Thanks to the fact that Macs still lack some anti-exploitation technologies found in PCs, like full ASLR (Address Space Layout Randomizaton), they are not quite as secure.  ASLR randomizes the location where system executables are loaded into memory, which prevents malware looking for certain files in specific memory locations from being able to run its exploit.  This is just one example of a vulnerability of the Mac OS X, and to a hacker, vulnerabilities are almost like an invitation.  Microsoft has simply done more in terms of inherent security features than Apple.  Also, in the development of Internet Explorer 8, Microsoft is showing an extremely diligent commitment to security.  They have brought in teams of security professionals to look at their codes, leading to a more secure product.
Furthermore, the Mac OS X has a large attack surface consisting of open source components, closed source third party components, and closed source Apple components.  Viruses and bugs in any of these areas can lead to remote compromise.  Charlie Miller claims, “Mac OS X is like living in a farmhouse in the country with no locks, and Windows is living in a house with bars on the windows in the bad part of town.”  Once again there is a very fine line between the ultimate successes of these two operating systems when it comes to warding off security issues.

-57% of Mac users feel they can safely navigate the web without a need for anti virus protection.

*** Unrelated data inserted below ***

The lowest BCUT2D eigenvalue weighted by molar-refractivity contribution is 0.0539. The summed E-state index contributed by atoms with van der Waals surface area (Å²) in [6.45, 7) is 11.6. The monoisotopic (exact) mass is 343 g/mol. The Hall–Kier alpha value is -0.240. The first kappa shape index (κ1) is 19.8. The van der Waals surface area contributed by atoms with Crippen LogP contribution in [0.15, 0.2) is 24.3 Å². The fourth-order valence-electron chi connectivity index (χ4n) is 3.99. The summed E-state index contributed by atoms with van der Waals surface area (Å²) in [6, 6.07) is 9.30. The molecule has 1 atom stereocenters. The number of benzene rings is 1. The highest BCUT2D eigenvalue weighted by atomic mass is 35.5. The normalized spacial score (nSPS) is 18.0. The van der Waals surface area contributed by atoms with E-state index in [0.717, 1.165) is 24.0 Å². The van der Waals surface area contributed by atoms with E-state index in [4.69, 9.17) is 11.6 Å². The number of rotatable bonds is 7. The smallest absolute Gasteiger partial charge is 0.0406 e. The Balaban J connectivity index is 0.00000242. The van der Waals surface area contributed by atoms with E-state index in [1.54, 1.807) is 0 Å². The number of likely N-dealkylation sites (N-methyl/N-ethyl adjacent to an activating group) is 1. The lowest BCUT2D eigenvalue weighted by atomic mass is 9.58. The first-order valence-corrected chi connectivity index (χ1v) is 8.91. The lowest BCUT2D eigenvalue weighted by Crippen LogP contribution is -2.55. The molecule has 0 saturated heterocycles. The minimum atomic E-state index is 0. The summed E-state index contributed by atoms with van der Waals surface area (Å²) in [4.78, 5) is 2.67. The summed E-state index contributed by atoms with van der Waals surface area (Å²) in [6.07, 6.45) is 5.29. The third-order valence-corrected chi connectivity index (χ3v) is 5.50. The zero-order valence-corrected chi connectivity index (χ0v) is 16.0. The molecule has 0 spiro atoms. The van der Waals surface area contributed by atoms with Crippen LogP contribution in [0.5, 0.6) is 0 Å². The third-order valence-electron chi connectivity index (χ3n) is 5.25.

-According to an ESET (Essential Security against Evolving Threats) survey, both Mac and PC users perceive Macs to be a more secure operating system.
-The same ESET survey showed that Mac users are victims of cyber crime just as frequently as PC.
- Although the Mac OS may be safer to use at the present time, this mentality is very problematic and will most likely fester into a bigger problem for Mac users in the next three to five years.
-If you gave a teenager a Mac for a week and a PC for a week, most likely the PC would come back with more security issues.  This is an example of why the most influential contributor to this issue is the person using the computer.

-The bottom line is that although PC’s may be more secure, Mac’s are currently the safer platform when it comes to surfing the web.
-PC operating systems have utilized ahead of the curve technologies such as ASLR to make their platform more secure.
-PC has made a concerted effort in the fight against malware by hiring outside security consulting firms to test their codes and systems for vulnerabilities.

-The safest way to navigate the web is to play it safe and use common sense.  Do not download programs and files from unknown sources.
-Stay educated on the issue of operating system security. Knowledge of the signs of unsafe internet sites will go a long way.  Being able to recognize these signs is another key aspect of keeping your operating system clean.
-Keep your computer up to date with security protocols and anti virus programming.  Take advantage of the updates that your operating system will provide for you.


“In their own words:  Experts weigh in on Mac vs. PC security.”  Elinor Mills.  February 1, 2011.

“Mac OS X backdoor Trojan, now in beta?”  Chester Wiesnewski.  February 26, 2011.

“Mac OS X:  ‘safer, but less secure.’”  Dave Courbanou.  March 18, 2010.